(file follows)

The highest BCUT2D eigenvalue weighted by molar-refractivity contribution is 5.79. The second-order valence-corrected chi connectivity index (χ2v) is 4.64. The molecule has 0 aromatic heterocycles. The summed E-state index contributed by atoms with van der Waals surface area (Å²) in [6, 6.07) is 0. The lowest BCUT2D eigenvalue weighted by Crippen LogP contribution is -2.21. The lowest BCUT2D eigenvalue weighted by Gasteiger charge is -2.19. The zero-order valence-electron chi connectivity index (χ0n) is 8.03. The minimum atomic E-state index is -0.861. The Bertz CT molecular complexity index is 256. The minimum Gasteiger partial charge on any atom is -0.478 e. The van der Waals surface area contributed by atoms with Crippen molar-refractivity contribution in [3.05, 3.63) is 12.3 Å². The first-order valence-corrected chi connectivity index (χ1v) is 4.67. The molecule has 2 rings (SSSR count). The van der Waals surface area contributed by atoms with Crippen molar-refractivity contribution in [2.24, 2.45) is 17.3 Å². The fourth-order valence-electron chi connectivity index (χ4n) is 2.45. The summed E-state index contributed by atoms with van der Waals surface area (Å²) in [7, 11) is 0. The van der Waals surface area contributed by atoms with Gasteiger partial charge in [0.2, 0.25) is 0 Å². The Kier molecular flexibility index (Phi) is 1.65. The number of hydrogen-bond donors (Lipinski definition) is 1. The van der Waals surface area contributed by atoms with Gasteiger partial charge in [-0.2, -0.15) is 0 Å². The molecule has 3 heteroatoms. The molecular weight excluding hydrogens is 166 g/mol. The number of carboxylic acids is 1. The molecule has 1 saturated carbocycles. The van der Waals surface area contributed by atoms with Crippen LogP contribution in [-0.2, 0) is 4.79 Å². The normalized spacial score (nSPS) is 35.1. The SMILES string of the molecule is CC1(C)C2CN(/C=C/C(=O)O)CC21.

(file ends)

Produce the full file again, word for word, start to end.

The highest BCUT2D eigenvalue weighted by molar-refractivity contribution is 5.79. The second-order valence-corrected chi connectivity index (χ2v) is 4.64. The molecule has 0 aromatic heterocycles. The summed E-state index contributed by atoms with van der Waals surface area (Å²) in [6, 6.07) is 0. The lowest BCUT2D eigenvalue weighted by Crippen LogP contribution is -2.21. The lowest BCUT2D eigenvalue weighted by Gasteiger charge is -2.19. The zero-order valence-electron chi connectivity index (χ0n) is 8.03. The minimum atomic E-state index is -0.861. The Bertz CT molecular complexity index is 256. The minimum Gasteiger partial charge on any atom is -0.478 e. The van der Waals surface area contributed by atoms with Crippen molar-refractivity contribution in [3.05, 3.63) is 12.3 Å². The first-order valence-corrected chi connectivity index (χ1v) is 4.67. The molecule has 2 rings (SSSR count). The van der Waals surface area contributed by atoms with Crippen molar-refractivity contribution in [2.24, 2.45) is 17.3 Å². The fourth-order valence-electron chi connectivity index (χ4n) is 2.45. The summed E-state index contributed by atoms with van der Waals surface area (Å²) in [7, 11) is 0. The van der Waals surface area contributed by atoms with Gasteiger partial charge in [0.2, 0.25) is 0 Å². The Kier molecular flexibility index (Phi) is 1.65. The number of hydrogen-bond donors (Lipinski definition) is 1. The van der Waals surface area contributed by atoms with Gasteiger partial charge in [-0.2, -0.15) is 0 Å². The molecule has 3 heteroatoms. The molecular weight excluding hydrogens is 166 g/mol. The number of carboxylic acids is 1. The molecule has 1 saturated carbocycles. The van der Waals surface area contributed by atoms with Crippen LogP contribution in [-0.2, 0) is 4.79 Å². The normalized spacial score (nSPS) is 35.1. The SMILES string of the molecule is CC1(C)C2CN(/C=C/C(=O)O)CC21.